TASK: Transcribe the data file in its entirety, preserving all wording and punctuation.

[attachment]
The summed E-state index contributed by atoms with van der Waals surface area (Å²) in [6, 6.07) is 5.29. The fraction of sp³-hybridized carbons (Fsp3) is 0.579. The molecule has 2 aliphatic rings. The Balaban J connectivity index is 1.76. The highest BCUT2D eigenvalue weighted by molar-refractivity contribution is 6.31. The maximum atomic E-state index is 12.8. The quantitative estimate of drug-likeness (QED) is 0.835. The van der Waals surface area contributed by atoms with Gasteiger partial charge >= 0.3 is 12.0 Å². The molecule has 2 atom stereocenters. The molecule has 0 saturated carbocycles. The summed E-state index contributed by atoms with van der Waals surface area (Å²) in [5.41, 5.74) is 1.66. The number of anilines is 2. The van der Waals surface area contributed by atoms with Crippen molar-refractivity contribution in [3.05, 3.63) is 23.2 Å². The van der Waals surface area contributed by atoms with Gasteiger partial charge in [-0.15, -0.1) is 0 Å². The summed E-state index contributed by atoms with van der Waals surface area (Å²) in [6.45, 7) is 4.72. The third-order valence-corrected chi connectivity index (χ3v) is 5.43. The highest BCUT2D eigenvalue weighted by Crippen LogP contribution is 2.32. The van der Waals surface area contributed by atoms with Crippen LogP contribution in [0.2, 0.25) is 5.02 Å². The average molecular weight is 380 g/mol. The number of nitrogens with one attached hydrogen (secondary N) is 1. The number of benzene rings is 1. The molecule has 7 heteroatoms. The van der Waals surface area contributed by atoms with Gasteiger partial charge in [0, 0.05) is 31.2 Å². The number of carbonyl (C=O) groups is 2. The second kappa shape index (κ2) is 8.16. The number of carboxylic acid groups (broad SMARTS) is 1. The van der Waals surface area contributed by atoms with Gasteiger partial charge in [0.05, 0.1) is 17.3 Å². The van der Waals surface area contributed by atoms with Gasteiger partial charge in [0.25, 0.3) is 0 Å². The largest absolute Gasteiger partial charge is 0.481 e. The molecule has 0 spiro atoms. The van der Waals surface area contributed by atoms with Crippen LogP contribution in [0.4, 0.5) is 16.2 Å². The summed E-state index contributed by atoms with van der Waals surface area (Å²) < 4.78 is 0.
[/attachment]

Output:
The summed E-state index contributed by atoms with van der Waals surface area (Å²) in [6, 6.07) is 5.29. The fraction of sp³-hybridized carbons (Fsp3) is 0.579. The molecule has 2 aliphatic rings. The Balaban J connectivity index is 1.76. The highest BCUT2D eigenvalue weighted by molar-refractivity contribution is 6.31. The maximum atomic E-state index is 12.8. The quantitative estimate of drug-likeness (QED) is 0.835. The van der Waals surface area contributed by atoms with Gasteiger partial charge >= 0.3 is 12.0 Å². The molecule has 2 atom stereocenters. The molecule has 0 saturated carbocycles. The summed E-state index contributed by atoms with van der Waals surface area (Å²) in [5.41, 5.74) is 1.66. The number of anilines is 2. The van der Waals surface area contributed by atoms with Crippen molar-refractivity contribution in [3.05, 3.63) is 23.2 Å². The van der Waals surface area contributed by atoms with Gasteiger partial charge in [-0.15, -0.1) is 0 Å². The summed E-state index contributed by atoms with van der Waals surface area (Å²) in [6.45, 7) is 4.72. The third-order valence-corrected chi connectivity index (χ3v) is 5.43. The highest BCUT2D eigenvalue weighted by Crippen LogP contribution is 2.32. The van der Waals surface area contributed by atoms with Crippen LogP contribution in [0.2, 0.25) is 5.02 Å². The average molecular weight is 380 g/mol. The number of nitrogens with one attached hydrogen (secondary N) is 1. The number of benzene rings is 1. The molecule has 7 heteroatoms. The van der Waals surface area contributed by atoms with Gasteiger partial charge in [0, 0.05) is 31.2 Å². The number of carbonyl (C=O) groups is 2. The second kappa shape index (κ2) is 8.16. The number of carboxylic acid groups (broad SMARTS) is 1. The van der Waals surface area contributed by atoms with Gasteiger partial charge in [0.05, 0.1) is 17.3 Å². The van der Waals surface area contributed by atoms with Gasteiger partial charge in [0.25, 0.3) is 0 Å². The largest absolute Gasteiger partial charge is 0.481 e. The molecule has 0 spiro atoms. The van der Waals surface area contributed by atoms with Crippen LogP contribution in [0.4, 0.5) is 16.2 Å². The summed E-state index contributed by atoms with van der Waals surface area (Å²) < 4.78 is 0.